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1. INTRODUCTION Connected: An Internet Encyclopedia
1. INTRODUCTION

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1. INTRODUCTION

1. INTRODUCTION

This memo replaces for RFC 1716, "Requirements for Internet Gateways" ([INTRO:1]).

This memo defines and discusses requirements for devices that perform the network layer forwarding function of the Internet protocol suite. The Internet community usually refers to such devices as IP routers or simply routers; The OSI community refers to such devices as intermediate systems. Many older Internet documents refer to these devices as gateways, a name which more recently has largely passed out of favor to avoid confusion with application gateways.

An IP router can be distinguished from other sorts of packet switching devices in that a router examines the IP protocol header as part of the switching process. It generally removes the Link Layer header a message was received with, modifies the IP header, and replaces the Link Layer header for retransmission. The authors of this memo recognize, as should its readers, that many routers support more than one protocol. Support for multiple protocol suites will be required in increasingly large parts of the Internet in the future. This memo, however, does not attempt to specify Internet requirements for protocol suites other than TCP/IP.

This document enumerates standard protocols that a router connected to the Internet must use, and it incorporates by reference the RFCs and other documents describing the current specifications for these protocols. It corrects errors in the referenced documents and adds additional discussion and guidance for an implementor.

For each protocol, this memo also contains an explicit set of requirements, recommendations, and options. The reader must understand that the list of requirements in this memo is incomplete by itself. The complete set of requirements for an Internet protocol router is primarily defined in the standard protocol specification documents, with the corrections, amendments, and supplements contained in this memo.

This memo should be read in conjunction with the Requirements for Internet Hosts RFCs ([INTRO:2] and [INTRO:3]). Internet hosts and routers must both be capable of originating IP datagrams and receiving IP datagrams destined for them. The major distinction between Internet hosts and routers is that routers implement forwarding algorithms, while Internet hosts do not require forwarding capabilities. Any Internet host acting as a router must adhere to the requirements contained in this memo.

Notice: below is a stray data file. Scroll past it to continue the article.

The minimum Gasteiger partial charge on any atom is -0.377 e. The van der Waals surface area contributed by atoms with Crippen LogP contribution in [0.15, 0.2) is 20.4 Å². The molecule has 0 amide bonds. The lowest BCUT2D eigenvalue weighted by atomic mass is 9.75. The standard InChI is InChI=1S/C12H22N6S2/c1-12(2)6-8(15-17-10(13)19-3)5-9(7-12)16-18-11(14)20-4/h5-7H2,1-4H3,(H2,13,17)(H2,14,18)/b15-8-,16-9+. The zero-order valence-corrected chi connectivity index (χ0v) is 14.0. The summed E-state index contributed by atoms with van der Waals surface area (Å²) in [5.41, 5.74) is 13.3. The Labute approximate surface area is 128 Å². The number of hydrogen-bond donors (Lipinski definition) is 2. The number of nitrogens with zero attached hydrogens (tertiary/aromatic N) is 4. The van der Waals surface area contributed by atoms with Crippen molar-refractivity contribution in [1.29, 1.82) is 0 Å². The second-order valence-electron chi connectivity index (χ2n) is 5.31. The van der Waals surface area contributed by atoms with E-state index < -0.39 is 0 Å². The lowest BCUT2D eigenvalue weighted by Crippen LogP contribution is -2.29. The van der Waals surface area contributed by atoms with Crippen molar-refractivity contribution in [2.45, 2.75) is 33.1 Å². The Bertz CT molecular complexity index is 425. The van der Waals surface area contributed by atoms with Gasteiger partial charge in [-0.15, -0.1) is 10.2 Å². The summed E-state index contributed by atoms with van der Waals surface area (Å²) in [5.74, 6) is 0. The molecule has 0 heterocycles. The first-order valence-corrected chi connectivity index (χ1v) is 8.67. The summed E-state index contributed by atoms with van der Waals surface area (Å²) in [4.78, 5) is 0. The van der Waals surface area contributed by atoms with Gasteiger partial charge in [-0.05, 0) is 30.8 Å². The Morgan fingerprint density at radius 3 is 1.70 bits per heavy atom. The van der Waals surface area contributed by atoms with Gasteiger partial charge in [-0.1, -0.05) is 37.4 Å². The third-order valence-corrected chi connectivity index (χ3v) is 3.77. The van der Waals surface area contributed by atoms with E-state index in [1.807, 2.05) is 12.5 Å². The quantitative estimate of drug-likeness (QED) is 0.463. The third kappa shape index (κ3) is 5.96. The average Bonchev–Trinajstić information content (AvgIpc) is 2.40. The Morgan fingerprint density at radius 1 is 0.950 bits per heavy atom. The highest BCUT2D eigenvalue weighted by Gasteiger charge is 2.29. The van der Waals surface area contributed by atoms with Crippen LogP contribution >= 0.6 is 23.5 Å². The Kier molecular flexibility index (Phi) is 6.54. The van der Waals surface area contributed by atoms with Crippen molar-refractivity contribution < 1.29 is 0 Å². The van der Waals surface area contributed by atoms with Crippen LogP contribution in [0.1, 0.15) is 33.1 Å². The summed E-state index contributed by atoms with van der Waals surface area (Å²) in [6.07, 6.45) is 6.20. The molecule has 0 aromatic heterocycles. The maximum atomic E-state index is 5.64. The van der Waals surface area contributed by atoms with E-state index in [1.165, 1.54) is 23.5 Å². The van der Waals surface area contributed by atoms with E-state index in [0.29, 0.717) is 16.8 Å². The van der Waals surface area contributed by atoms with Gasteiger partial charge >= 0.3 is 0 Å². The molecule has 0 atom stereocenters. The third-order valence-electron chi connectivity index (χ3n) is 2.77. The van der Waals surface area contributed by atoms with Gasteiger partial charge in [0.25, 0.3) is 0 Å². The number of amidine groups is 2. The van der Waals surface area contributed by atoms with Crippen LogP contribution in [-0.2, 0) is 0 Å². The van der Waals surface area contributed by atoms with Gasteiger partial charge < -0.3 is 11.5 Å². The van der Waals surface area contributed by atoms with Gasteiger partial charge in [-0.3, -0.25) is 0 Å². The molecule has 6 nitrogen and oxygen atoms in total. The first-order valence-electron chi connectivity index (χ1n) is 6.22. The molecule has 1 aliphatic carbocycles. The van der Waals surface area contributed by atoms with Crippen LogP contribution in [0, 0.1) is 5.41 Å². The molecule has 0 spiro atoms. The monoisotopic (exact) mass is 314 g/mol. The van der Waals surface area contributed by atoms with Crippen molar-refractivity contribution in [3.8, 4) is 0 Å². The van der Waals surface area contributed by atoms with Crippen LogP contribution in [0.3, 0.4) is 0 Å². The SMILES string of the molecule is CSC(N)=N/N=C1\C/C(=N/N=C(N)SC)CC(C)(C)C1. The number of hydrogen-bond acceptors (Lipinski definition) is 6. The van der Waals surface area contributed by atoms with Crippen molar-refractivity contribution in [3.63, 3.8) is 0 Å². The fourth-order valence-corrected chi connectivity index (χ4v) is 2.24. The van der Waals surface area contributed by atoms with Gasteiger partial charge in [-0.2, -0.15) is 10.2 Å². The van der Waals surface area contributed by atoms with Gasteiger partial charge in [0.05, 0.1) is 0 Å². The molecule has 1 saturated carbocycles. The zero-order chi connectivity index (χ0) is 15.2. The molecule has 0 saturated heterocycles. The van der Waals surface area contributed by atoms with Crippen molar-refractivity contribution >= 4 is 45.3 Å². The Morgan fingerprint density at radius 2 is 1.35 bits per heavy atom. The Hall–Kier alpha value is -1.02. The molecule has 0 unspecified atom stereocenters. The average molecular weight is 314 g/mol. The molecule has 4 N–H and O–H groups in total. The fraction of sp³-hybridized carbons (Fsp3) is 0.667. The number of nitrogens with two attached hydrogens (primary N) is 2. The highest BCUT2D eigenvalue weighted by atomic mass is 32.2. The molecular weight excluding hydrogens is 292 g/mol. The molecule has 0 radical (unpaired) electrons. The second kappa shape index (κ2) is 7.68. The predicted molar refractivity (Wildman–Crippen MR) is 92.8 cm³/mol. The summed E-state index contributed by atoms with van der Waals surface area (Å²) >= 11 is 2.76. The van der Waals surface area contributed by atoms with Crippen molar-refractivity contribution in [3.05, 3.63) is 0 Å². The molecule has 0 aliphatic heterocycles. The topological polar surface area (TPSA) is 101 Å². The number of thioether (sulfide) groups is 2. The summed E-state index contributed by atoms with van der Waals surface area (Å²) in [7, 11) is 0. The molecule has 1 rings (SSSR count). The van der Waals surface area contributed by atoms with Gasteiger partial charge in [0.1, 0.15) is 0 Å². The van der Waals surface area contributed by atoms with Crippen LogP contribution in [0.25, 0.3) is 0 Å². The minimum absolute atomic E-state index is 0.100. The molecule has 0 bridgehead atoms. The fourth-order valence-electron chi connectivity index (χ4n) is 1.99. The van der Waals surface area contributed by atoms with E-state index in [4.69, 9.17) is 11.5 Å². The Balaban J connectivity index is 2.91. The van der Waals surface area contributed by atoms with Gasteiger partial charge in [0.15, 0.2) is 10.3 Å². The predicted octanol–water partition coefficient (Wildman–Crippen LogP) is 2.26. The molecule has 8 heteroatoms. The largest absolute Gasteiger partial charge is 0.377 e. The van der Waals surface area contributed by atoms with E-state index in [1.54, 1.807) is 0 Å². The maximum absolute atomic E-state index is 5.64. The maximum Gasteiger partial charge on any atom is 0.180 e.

The goal of open system interconnection dictates that routers must function correctly as Internet hosts when necessary. To achieve this, this memo provides guidelines for such instances. For simplification and ease of document updates, this memo tries to avoid overlapping discussions of host requirements with [INTRO:2] and [INTRO:3] and incorporates the relevant requirements of those documents by reference. In some cases the requirements stated in [INTRO:2] and [INTRO:3] are superseded by this document.

A good-faith implementation of the protocols produced after careful reading of the RFCs should differ from the requirements of this memo in only minor ways. Producing such an implementation often requires some interaction with the Internet technical community, and must follow good communications software engineering practices. In many cases, the requirements in this document are already stated or implied in the standard protocol documents, so that their inclusion here is, in a sense, redundant. They were included because some past implementation has made the wrong choice, causing problems of interoperability, performance, and/or robustness. This memo includes discussion and explanation of many of the requirements and recommendations. A simple list of requirements would be dangerous, because:

  • Some required features are more important than others, and some features are optional.

  • Some features are critical in some applications of routers but irrelevant in others.

  • There may be valid reasons why particular vendor products that are designed for restricted contexts might choose to use different specifications.

However, the specifications of this memo must be followed to meet the general goal of arbitrary router interoperation across the diversity and complexity of the Internet. Although most current implementations fail to meet these requirements in various ways, some minor and some major, this specification is the ideal towards which we need to move.

These requirements are based on the current level of Internet architecture. This memo will be updated as required to provide additional clarifications or to include additional information in those areas in which specifications are still evolving.


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Connected: An Internet Encyclopedia
1. INTRODUCTION

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